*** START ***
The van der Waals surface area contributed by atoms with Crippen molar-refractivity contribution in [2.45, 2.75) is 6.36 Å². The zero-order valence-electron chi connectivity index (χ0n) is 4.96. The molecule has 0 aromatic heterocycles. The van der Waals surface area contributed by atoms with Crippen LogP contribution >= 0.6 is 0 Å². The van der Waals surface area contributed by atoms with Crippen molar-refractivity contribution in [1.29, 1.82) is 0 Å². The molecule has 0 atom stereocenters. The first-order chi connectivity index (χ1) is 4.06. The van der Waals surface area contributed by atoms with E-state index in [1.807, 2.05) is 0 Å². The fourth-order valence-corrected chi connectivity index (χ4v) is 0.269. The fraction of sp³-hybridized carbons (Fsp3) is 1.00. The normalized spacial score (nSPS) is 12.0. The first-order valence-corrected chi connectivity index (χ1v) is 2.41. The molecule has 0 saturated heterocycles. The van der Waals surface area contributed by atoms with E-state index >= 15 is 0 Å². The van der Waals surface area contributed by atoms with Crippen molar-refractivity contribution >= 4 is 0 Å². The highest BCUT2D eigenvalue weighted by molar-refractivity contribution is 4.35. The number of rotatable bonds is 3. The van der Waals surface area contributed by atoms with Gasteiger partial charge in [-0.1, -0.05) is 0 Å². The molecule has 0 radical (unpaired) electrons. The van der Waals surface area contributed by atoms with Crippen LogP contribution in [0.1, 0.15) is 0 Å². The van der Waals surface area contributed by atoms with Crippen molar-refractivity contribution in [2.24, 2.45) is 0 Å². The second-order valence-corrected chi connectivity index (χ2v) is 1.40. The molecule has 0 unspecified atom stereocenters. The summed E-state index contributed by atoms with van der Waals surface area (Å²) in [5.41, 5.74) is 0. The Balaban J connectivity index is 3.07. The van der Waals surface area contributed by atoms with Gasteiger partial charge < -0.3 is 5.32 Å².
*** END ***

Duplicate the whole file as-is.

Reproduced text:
The van der Waals surface area contributed by atoms with Crippen molar-refractivity contribution in [2.45, 2.75) is 6.36 Å². The zero-order valence-electron chi connectivity index (χ0n) is 4.96. The molecule has 0 aromatic heterocycles. The van der Waals surface area contributed by atoms with Crippen LogP contribution >= 0.6 is 0 Å². The van der Waals surface area contributed by atoms with Crippen molar-refractivity contribution in [1.29, 1.82) is 0 Å². The molecule has 0 atom stereocenters. The first-order chi connectivity index (χ1) is 4.06. The van der Waals surface area contributed by atoms with E-state index in [1.807, 2.05) is 0 Å². The fourth-order valence-corrected chi connectivity index (χ4v) is 0.269. The fraction of sp³-hybridized carbons (Fsp3) is 1.00. The normalized spacial score (nSPS) is 12.0. The first-order valence-corrected chi connectivity index (χ1v) is 2.41. The molecule has 0 saturated heterocycles. The van der Waals surface area contributed by atoms with E-state index >= 15 is 0 Å². The van der Waals surface area contributed by atoms with Crippen molar-refractivity contribution >= 4 is 0 Å². The highest BCUT2D eigenvalue weighted by molar-refractivity contribution is 4.35. The number of rotatable bonds is 3. The van der Waals surface area contributed by atoms with Gasteiger partial charge in [-0.1, -0.05) is 0 Å². The molecule has 0 radical (unpaired) electrons. The van der Waals surface area contributed by atoms with Crippen LogP contribution in [0.1, 0.15) is 0 Å². The van der Waals surface area contributed by atoms with Crippen molar-refractivity contribution in [2.24, 2.45) is 0 Å². The second-order valence-corrected chi connectivity index (χ2v) is 1.40. The molecule has 0 unspecified atom stereocenters. The summed E-state index contributed by atoms with van der Waals surface area (Å²) in [5.41, 5.74) is 0. The Balaban J connectivity index is 3.07. The van der Waals surface area contributed by atoms with Gasteiger partial charge < -0.3 is 5.32 Å².